• Ah, you sound like a Twilight fan. That’s good. Twilight definitely touched a nerve with many, many people. Maybe if I’d read it as a teen I would have been more in love with the series, I definitely read a lot of romances at that time and the men were very controlling. The women less than strong. My favorites, though, were the ones where the men changed and the women grew. Hey, those are still my favorites. (I never did read teen romance, I skipped right to the stuff for adults). What I wish had happened with Twilight are discussions about boyfriends and what is a healthy relationship. In an age where boys insist that girls carry phones so they can keep track of them, and if they don’t answer they get in trouble, I find the Bella/Edward dynamic all too typical. Even if the Hunger Games is extremely violent and not a romance, I do like the sign of the times that teens are saying, ‘Heroines rock!’.

      • Hm. A Twilight fan. Not particularly. I read the books, but read the last one just to know how the saga turned out. That said, I appreciate the success and marketing, and acknowledge with awe the author, Stephenie Meyer’s, ability to so keenly target the teenage heart.

      • You do have to respect that she hit home with her books. Maybe it’s wishful thinking to hope that teens see through the Bella/Edward relationship.

      • Kids know there isn’t really a Hogwarts. Teens know there aren’t vampires and werewolves roaming Washington state. I know there isn’t really a hunky mystery writer helping a seasoned NYC homicide cop solve crimes…heavy sigh.

  4. I really enjoyed the Twilight books, but I can’t say it’s because I admired Bella. She seemed like the “every girl” to me. Maybe that is what drew people to the books. I loved the Katniss character because I like to see strong YA heroines.

    • Well, I’m not sure it’s fair for me to compare the books, because The Hunger Games is not a romance. But I still think it’s amazing to see more fans lined up for the Hunger Games movies, than Twilight. I have to say, I not only got tired of Bella, but I also disliked Edward. I got through the first two, but just barely. What I loved was the concept of the glittery vampires out in the sunlight. That was brilliant! But I don’t write teen romance, and I never read it. It’s good there are books out there for everyone.

  5. I know I’m one of a select few who didn’t get hooked by Bella. I didn’t finish the first book. Bella didn’t have enough personality to keep me interested. I saw The Hunger Games, but didn’t read the book . . . yet. I’m with you, Jessica, in that Catniss seems to have more depth to her than Bella does.

    I love complicated characters, but I’m not one for climax battle scenes. I like an ending that finally answers all the questions I’ve been dying to know.

    • For me, Bella had worse than no personality, she whined. And waited for rescue. And accepted when Edward told her she was a danger to herself. That that level of passivity was attractive to teens had me worried. I know we still have problems with girls failing out of school because they don’t want to be seen as smarter than boys, I wish that such a popular book had had a heroine who had chutzpah. Katniss has chutzpah!

  6. I love strong women (ie Elizabeth Bennett from P&P) and I love Catniss (adored the books) but I have to admit that I liked Bella too! I feel ashamed to admit it now but I really enjoyed all the Twilight books LOL Does that make a schizophrenic?!

    • Lots of women enjoyed the Twilight books, they weren’t just a teen phenomenon. Every author, every book has it’s fans and it’s detractors. I am not a fan of twentieth century classics. I can skip Hemingway and all the boys writing about depressing subjects. Oh yeah, the women too. Give me happy endings with my romance and I’m happy. Do I fail as a reader? No. It’s just what I like. I love earlier authors. Poe and Hawthorne and Austin. You shouldn’t be ashamed for enjoying Twilight, but you should know what you liked about it. Debate is the lifeblood of English Lit classes everywhere.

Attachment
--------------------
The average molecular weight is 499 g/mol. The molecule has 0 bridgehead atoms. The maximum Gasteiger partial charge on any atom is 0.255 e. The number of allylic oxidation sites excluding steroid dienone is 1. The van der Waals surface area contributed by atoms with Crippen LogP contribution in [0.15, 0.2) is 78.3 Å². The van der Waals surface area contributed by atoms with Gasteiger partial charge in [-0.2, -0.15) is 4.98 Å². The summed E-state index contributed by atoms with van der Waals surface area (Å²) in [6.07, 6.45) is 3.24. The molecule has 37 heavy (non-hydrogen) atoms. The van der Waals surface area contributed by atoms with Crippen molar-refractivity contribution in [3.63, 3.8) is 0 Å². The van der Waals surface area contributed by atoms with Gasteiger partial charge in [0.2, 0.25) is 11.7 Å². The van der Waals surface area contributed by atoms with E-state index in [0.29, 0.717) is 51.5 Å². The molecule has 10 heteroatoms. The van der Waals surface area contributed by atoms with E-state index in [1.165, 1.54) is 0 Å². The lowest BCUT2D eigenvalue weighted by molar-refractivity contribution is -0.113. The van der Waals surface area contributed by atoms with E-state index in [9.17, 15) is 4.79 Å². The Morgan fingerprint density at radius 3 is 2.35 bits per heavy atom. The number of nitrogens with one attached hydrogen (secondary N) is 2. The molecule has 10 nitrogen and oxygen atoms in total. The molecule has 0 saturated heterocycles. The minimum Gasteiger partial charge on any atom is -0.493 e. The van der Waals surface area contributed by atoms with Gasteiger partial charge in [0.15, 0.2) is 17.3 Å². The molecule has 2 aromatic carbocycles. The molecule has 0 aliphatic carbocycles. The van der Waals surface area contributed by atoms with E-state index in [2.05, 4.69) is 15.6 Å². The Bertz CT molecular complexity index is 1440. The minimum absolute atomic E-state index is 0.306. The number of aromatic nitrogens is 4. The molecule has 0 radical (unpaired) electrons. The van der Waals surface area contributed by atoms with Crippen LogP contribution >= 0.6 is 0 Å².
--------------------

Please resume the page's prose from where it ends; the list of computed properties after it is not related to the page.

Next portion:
I see you’re a P&P fan, but what about Sense and Sensibility, where being a rebel is not rewarded? I love that book too, the women are strong, but they don’t buck the system. In order to succeed they must work within the system. There is a real and very harsh punishment when the younger sister doesn’t behave. Still love the book and I’m always rooting for Captain Brandon.

      Can you make a case for Bella being strong through sacrifice? I should re-read it and see!

      • I have only seen S&S and not actually read the book (another on my TBR pile). I think Bella was strong too – she never gave up on her love for Edward and refused to be persuaded otherwise. She faced all the vampires and werewolves etc. I agree she was a pain sometimes, but she was strong too. It’s much easier to give up on our dreams and ‘follow the herd’ than stick to what we actually want, regardless of what anyone else thinks.

      • I think it’s great we all like different stuff, and we should be proud and happy we do. Otherwise the world would be very boring!

  7. Mary

    I actually find Anna Strong to be selfish and aggressive with poor morals. She snapped a woman’s neck and killed her with scarcely a thought about the murder she’d so callously committed and is constantly aggressive to those around her. She often seems to get off on killing and is quite merciless. She’s also not really a good friend to David.

    Sorry but I just find her hard to like. Good on her for being so powerful that she can kick ass and easily kill people. So can abusive husbands and to me that’s how she acts a lot of the time. Slap people around because she knows she can, because she’s tougher than everyone else.

    She just seems overly aggressive, merciless and power hungry to me and I just can’t relate to her.

    Sorry. I know that’s not what you want to hear, but I guess I just don’t like Anna Strong. At least Bella still has a sense of right and wrong and still has her humanity.

    • Wow!
      All I asked was if you liked her. You obviously had a strong reaction. Not sure what caused that, but it is your opinion. Bella just whines to me, but I only got through the first two books. Lots of people love her. That is plain to see by the amount of cash spent at the box office and that’s how we chose what gets published and sticks around and what doesn’t. I find complex characters to be interesting, even if they are flawed. Maybe especially when they are flawed. I’m interested in how that works, how the character is able to function with people- or not function. Bella is most definitely flawed, but not in a way I find interesting. But you do and that is wonderful. Keep reading!